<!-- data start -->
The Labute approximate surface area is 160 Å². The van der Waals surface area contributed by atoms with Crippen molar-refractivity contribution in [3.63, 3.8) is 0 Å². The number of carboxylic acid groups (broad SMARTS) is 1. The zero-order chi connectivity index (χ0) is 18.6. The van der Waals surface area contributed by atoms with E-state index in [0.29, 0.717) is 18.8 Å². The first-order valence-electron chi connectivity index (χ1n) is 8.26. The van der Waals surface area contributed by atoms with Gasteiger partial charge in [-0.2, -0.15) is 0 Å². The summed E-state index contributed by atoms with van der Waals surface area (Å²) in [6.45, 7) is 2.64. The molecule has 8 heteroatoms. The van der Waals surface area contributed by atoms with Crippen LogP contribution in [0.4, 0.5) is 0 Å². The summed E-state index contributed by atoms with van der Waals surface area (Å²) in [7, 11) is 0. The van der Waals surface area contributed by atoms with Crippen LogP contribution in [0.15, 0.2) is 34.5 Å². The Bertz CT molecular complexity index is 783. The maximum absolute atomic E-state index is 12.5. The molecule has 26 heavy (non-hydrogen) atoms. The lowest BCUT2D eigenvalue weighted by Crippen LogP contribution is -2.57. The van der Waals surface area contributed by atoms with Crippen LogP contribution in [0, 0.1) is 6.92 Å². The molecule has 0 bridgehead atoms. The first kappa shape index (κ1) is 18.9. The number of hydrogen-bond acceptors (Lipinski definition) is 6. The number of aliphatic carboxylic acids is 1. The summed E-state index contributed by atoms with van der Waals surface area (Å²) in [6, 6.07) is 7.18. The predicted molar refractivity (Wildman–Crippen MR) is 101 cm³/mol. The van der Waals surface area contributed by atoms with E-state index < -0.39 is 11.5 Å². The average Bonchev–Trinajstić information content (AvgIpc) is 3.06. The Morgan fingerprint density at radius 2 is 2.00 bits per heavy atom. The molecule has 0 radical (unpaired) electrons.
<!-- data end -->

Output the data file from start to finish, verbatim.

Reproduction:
The Labute approximate surface area is 160 Å². The van der Waals surface area contributed by atoms with Crippen molar-refractivity contribution in [3.63, 3.8) is 0 Å². The number of carboxylic acid groups (broad SMARTS) is 1. The zero-order chi connectivity index (χ0) is 18.6. The van der Waals surface area contributed by atoms with E-state index in [0.29, 0.717) is 18.8 Å². The first-order valence-electron chi connectivity index (χ1n) is 8.26. The van der Waals surface area contributed by atoms with Gasteiger partial charge in [-0.2, -0.15) is 0 Å². The summed E-state index contributed by atoms with van der Waals surface area (Å²) in [6.45, 7) is 2.64. The molecule has 8 heteroatoms. The van der Waals surface area contributed by atoms with Crippen LogP contribution in [0.4, 0.5) is 0 Å². The summed E-state index contributed by atoms with van der Waals surface area (Å²) in [7, 11) is 0. The van der Waals surface area contributed by atoms with Crippen LogP contribution in [0.15, 0.2) is 34.5 Å². The Bertz CT molecular complexity index is 783. The maximum absolute atomic E-state index is 12.5. The molecule has 26 heavy (non-hydrogen) atoms. The lowest BCUT2D eigenvalue weighted by Crippen LogP contribution is -2.57. The van der Waals surface area contributed by atoms with Crippen LogP contribution in [0, 0.1) is 6.92 Å². The molecule has 0 bridgehead atoms. The first kappa shape index (κ1) is 18.9. The number of hydrogen-bond acceptors (Lipinski definition) is 6. The number of aliphatic carboxylic acids is 1. The summed E-state index contributed by atoms with van der Waals surface area (Å²) in [6, 6.07) is 7.18. The predicted molar refractivity (Wildman–Crippen MR) is 101 cm³/mol. The van der Waals surface area contributed by atoms with E-state index < -0.39 is 11.5 Å². The average Bonchev–Trinajstić information content (AvgIpc) is 3.06. The Morgan fingerprint density at radius 2 is 2.00 bits per heavy atom. The molecule has 0 radical (unpaired) electrons.